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Automated Camera Operator - 7.2 Metre X axis 3.53 Metre Y axis 2.34 Metre Z axis

Discussion in 'Concepts and Ideas' started by widmanstatten, Oct 29, 2020.

  1. widmanstatten

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    Hi,
    My goal is to create a camera operator that replicates shots that I demonstrate to it. It needs to go 1-1.5 metres a second - bonus if it can go up to 3 m/s.

    For that in my research and measuring the area required, I need to create a 3 axis system at least.

    The X axis needs to be 7.2 Metre X 2
    Y axis at 3.53 metre X 1
    Z axis at 2.34 metre X 1

    The camera equipment (approx 3-4kg) sits on a moving carriage with a breaking motor on a stable Z-axis . It would be belt-driven with stepper motors on the other two axis. For the long length, I would join two rails with flat butts together with one inversely positioned so the gaps are not the same. I would use a displacement sensor to collect position data.

    Now I need help, I am not sure if any of this is right for this length and weight.

    I have discussed this with a couple of other people who say that the load on the x-axis might be too much for the belt since the length is long and the speed is this fast and. That instead I should use steel ropes and a pulley mechanism.

    It would be a bonus if I could have panning and tilting.

    What are your thoughts? I would deeply appreciate your help with planning this out. Where possible please include the components needed and their configuration.
    Any additional help is also appreciated.
     
  2. Rob Taylor

    Rob Taylor Master
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    I've thought about one of these too. They're complex, though, I've never been able to justify the time or cost I'd have to put into one. It's robotics, really, more than CNC.

    1) You're gonna need servos, not steppers. A) they're fast enough to operate the system as you want, B) they have built-in encoders that you can use for teaching orientation data, no sensors required. Servos are expensive- think $400 per axis (including rotary axes) at the lower end.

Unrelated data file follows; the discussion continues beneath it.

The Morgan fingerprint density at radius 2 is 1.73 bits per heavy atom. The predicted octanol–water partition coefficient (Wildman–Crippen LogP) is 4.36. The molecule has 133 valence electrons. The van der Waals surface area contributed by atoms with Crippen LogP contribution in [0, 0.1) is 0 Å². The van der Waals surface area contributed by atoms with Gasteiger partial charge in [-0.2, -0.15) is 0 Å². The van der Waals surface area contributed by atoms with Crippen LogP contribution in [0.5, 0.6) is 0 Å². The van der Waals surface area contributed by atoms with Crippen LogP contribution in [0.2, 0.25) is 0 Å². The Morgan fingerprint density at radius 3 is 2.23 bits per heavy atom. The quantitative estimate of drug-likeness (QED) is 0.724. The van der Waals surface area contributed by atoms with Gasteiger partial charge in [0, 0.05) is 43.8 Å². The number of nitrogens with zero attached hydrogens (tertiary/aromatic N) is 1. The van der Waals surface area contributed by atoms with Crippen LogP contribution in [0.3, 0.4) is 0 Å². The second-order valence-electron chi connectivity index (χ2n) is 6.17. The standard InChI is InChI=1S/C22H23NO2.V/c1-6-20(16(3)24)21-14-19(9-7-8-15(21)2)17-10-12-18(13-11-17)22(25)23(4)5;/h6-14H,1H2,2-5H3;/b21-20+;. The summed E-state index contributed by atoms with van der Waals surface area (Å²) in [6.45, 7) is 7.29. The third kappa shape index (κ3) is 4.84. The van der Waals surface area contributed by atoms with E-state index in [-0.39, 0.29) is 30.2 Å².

2) This is oriented like a standard gantry router system, it seems, with X and Y axes reversed. I'd counterweight the Z-axis, rather than adding a brake. Any rotary axes too, or at least fluid-head attachments for training.

    3) Not sure your butt-rails-together plan will work super well, unless you build some amount of shock absorption into the system (maybe have the camera itself on some kind of shock mount).

    4) I'd probably do some kind of pinch-pulley system where the motors pull themselves along. Maybe rack and pinion. Something where the motors are moving, anyway, to minimize static line. Very wide (30mm+) belts might be ok at those long distances, if it suitably tensioned.

    5) Teaching the moves might be tricky. You may need to write some kind of software that reads the servo encoders while the motors are unpowered, then plots, fits, and converts to g-code those points, so you can send them to a regular 5-axis control, like LinuxCNC.
     
    widmanstatten likes this.
  3. widmanstatten

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    Hey Rob thanks for your time and inputs! I would love to get this done so I'll put my time and pay for the costs, what I could use is some consultation and teaching.
    Would you be interested in coming into a compensated agreement for consultation and teaching to help me complete this?



     
  4. Rob Taylor

    Rob Taylor Master
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    Sure, I can make some time. DM me and I'll send you my email.
     

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